Drug Delivery Strategies for Treating Osteoporosis
Yijia Zhang, Anand Dusad and Ke Ren*
Department of Pharmaceutical Sciences, College of Pharmacy, University of Nebraska Medical Center, USA
- *Corresponding Author:
- Ke Ren
Department of Pharmaceutical Sciences
College of Pharmacy Room 3035
986025 Nebraska Medical Center Omaha, USA
E-mail: [email protected]
Received Date: March 24, 2014; Accepted Date: April 23, 2014; Published Date: April 28, 2014
Citation: Zhang Y, Dusad A and Ren K (2014) Drug Delivery Strategies for Treating Osteoporosis. Orthopedic Muscul Sys S2:003. doi:10.4172/2161-0533.S2-003
Copyright: © 2014 Zhang Y, et al. This is an open-access article distributed under the terms of the Creative Commons Attribution License, which permits unrestricted use, distribution, and reproduction in any medium, provided the original author and source are credited.
Osteoporosis is characterized by a decrease in bone mass and micro architectural deterioration of bone tissue.
Current treatments for osteoporosis are generally associated with many limitations, including low oral bioavailability,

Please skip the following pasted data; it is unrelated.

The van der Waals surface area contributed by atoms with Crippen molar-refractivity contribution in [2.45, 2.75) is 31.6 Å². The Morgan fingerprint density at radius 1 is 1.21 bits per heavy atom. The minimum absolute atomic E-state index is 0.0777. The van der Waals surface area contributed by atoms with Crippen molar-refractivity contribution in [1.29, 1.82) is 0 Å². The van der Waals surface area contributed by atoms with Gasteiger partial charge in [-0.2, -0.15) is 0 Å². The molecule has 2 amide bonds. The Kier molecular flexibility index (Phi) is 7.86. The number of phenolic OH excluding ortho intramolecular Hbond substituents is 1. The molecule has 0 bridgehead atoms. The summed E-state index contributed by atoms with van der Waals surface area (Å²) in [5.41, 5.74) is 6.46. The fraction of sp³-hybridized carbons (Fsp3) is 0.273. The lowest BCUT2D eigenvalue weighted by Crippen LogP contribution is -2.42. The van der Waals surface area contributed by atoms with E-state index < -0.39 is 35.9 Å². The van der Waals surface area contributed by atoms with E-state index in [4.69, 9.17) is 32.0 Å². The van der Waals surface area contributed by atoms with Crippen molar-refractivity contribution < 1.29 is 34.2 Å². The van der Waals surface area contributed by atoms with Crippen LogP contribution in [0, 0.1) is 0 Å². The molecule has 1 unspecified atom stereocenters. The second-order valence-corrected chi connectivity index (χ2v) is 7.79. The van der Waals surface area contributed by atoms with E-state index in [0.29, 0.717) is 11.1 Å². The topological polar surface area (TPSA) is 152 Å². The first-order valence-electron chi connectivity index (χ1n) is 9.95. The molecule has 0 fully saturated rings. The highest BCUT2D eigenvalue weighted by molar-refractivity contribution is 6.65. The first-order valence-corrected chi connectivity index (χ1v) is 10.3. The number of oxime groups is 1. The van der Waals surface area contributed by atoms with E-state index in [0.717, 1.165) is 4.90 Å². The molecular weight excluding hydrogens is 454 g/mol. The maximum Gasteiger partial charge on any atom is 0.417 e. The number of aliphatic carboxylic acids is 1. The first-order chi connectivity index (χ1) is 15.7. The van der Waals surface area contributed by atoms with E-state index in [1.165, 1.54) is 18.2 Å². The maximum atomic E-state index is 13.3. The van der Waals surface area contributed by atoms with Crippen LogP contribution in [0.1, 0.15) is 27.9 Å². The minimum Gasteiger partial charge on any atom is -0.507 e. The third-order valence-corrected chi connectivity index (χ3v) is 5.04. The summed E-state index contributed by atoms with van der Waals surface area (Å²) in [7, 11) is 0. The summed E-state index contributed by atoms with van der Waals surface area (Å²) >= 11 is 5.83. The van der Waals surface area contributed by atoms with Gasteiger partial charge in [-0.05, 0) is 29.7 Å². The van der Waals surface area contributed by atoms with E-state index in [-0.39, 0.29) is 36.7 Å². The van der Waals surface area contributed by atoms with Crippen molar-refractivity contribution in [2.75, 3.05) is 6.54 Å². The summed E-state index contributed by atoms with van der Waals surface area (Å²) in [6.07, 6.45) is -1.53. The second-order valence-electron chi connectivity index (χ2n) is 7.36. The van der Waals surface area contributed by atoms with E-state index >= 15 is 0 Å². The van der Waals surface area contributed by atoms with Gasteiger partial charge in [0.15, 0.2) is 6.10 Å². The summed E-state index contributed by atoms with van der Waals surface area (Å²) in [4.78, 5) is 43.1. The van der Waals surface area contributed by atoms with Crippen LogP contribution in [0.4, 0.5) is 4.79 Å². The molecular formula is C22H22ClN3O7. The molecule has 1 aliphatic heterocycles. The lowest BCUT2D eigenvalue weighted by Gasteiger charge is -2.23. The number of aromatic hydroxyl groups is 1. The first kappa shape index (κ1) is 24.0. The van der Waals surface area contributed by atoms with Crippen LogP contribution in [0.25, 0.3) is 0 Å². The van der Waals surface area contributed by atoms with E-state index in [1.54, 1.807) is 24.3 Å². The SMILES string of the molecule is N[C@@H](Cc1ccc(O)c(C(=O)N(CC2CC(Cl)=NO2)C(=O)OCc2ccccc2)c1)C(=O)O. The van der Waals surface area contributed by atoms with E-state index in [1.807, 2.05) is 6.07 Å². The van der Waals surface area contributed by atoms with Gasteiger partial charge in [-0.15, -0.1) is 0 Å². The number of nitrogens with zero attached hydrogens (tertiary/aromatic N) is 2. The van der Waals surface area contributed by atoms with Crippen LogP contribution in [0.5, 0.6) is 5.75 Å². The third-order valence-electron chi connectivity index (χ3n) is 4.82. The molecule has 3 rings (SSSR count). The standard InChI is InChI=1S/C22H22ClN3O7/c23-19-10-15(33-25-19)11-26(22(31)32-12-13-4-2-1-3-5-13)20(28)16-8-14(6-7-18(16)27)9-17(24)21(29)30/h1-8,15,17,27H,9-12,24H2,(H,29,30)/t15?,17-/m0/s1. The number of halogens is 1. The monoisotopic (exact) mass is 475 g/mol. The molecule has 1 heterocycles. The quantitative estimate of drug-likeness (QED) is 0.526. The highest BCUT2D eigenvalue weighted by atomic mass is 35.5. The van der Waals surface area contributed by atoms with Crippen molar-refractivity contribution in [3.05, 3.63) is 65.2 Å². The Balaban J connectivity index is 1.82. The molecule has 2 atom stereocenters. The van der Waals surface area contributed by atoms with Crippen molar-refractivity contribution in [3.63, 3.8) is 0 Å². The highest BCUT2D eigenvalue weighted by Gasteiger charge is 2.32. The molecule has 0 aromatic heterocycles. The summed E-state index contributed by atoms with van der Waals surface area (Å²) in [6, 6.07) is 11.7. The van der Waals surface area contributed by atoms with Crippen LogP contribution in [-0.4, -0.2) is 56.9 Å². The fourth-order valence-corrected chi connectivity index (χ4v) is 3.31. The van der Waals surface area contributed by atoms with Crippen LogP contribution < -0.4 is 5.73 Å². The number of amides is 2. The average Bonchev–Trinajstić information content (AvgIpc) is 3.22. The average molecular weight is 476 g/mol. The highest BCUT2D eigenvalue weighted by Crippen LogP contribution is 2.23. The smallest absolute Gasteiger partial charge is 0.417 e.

short half time and long-term side effects. Drug delivery systems are developed to reduce off-target side effects,
protect drugs from degradation and control release of the therapeutic agents at the desired sites. This review
presents current research strategies adopted for delivery anti-osteoporosis agents. Oral delivery systems were
developed to facilitate the oral administration of protein drugs. Targeted delivery systems based on bone seeking
agents (such as bisphosphonate) greatly enhanced the distribution of therapeutic agents to bone tissue. Local
administration based on nanoparticles and hydrogels slowly released incorporated drugs and remained a sustained
therapeutic effect in disease site. Though the effects of these systems have been widely approved in animal models,
further researches are needed for a bench-to-bedside transition.